As for the wives, children and families of these brave lads. At least we could all relax. For a while our boys were safe. So far they were only playing at war. Pretending. Then one morning in mid March around dawn, news broke in London that Putin had bombed an army training camp just north of Lviv. Many were feared dead.

Forgive me if I pass on the next five or six hours. None of us everyday, non-military folk has the foggiest experience or concept of war landing on our own doorstep. Particularly in Europe in 2022. War in all its sordid detail with all its gory violence and its ruthless cruelty. That’s something we occasionally see on TV from places in the middle-east or Burma or remote corners of Africa. Far away sad places where people somehow don’t know how to settle their differences in peace. Somewhere else. Anywhere else. But not here on our own doorstep in leafy W4. Impossible! How wrong could we all have been? How naïve?

Thankfully, after a barrage of desperate Skype messages from Tatyana, news came through from Romchick just before midday. “Don’t worry. It wasn’t me. We’re not even in that training camp.”

That’s modern war for those involved but looking on from afar. People live from one newsflash to the next and all we can do is wonder. And fret. You soon learn. Individually everyone learns how to cope. Somehow. Anyhow. How to hope but not too much. Just in case. How to get through spending every hour of every night and day on the brink of receiving either the horrific news you dread – or the sudden joy of bells ringing out and a signed armistice. When they all lay down their guns and go home. Meanwhile the wait goes on. Everyone is in limbo.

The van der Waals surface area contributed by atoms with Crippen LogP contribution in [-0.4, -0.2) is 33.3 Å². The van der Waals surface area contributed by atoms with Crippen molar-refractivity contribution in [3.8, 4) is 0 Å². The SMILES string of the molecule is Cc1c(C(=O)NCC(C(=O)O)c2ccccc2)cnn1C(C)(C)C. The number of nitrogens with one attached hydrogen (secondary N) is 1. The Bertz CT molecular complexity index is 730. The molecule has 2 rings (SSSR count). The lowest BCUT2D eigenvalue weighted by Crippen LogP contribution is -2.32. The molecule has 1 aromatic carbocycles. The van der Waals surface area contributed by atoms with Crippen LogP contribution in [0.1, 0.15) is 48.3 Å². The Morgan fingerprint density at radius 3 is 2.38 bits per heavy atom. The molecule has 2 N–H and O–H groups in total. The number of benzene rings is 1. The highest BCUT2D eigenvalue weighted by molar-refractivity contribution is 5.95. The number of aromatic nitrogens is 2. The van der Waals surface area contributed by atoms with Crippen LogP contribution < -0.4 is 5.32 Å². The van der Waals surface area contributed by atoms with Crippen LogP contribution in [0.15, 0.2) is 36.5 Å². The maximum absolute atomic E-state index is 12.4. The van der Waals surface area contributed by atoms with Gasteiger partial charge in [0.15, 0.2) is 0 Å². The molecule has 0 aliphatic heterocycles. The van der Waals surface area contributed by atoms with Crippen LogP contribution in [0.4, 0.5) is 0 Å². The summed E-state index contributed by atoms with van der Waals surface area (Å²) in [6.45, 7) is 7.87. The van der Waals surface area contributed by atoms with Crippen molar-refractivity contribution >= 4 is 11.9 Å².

About a week later Roman broke the news that, unlike Ukraine’s regular army, the National Guard didn’t have the sort of stuff soldiers should wear when they go into battle. That woke us up! But alas, we were already too late. A quick check across the internet soon told us that the Ukrainian diaspora had already visited just about every army surplus store within 300 miles of London and stripped the shelves bare. Panic set in. And guilt. Why didn’t we think of this? Why didn’t we ask? How on earth could we be so useless as to send our boy to war with sod all to protect him against Russian bullets?

This time it was daughter Iryna who came to the rescue. Roman’s far younger baby sister. Either by chance or some sort of divine intervention, she was at work that day for the first time in about two years of Covid and was already at a City desk. She quickly rang around and managed to find a nearby shop in Mile End that specializes in state-of-the-art military stuff. Brand new and expensive but they might have a few pieces left in their storeroom. They had. She got three fantastic helmets (two for Roman to give to his friends), an amazing pair of shrapnel-proof goggles, special knee pads and gloves and finally an £800 vest of full body armour back and front. The last one in stock. Made of a compound half the weight of steel but twice as protective against bullets.

Thus a large 20kg parcel stuffed full of kit, packets of mixed nuts from M&S and multi-packs of Snickers chocolate bars, left Chiswick in our regular Ukrainian van on 28 March 28 bound for Lviv. From where it was immediately transferred into a private car and driven about 80 miles by an army friend, arriving in Roman’s secret camp on April Fools Day. Efficient these Ukrainians.

Image above: Roman Romanovich wearing his smart new hat and goggles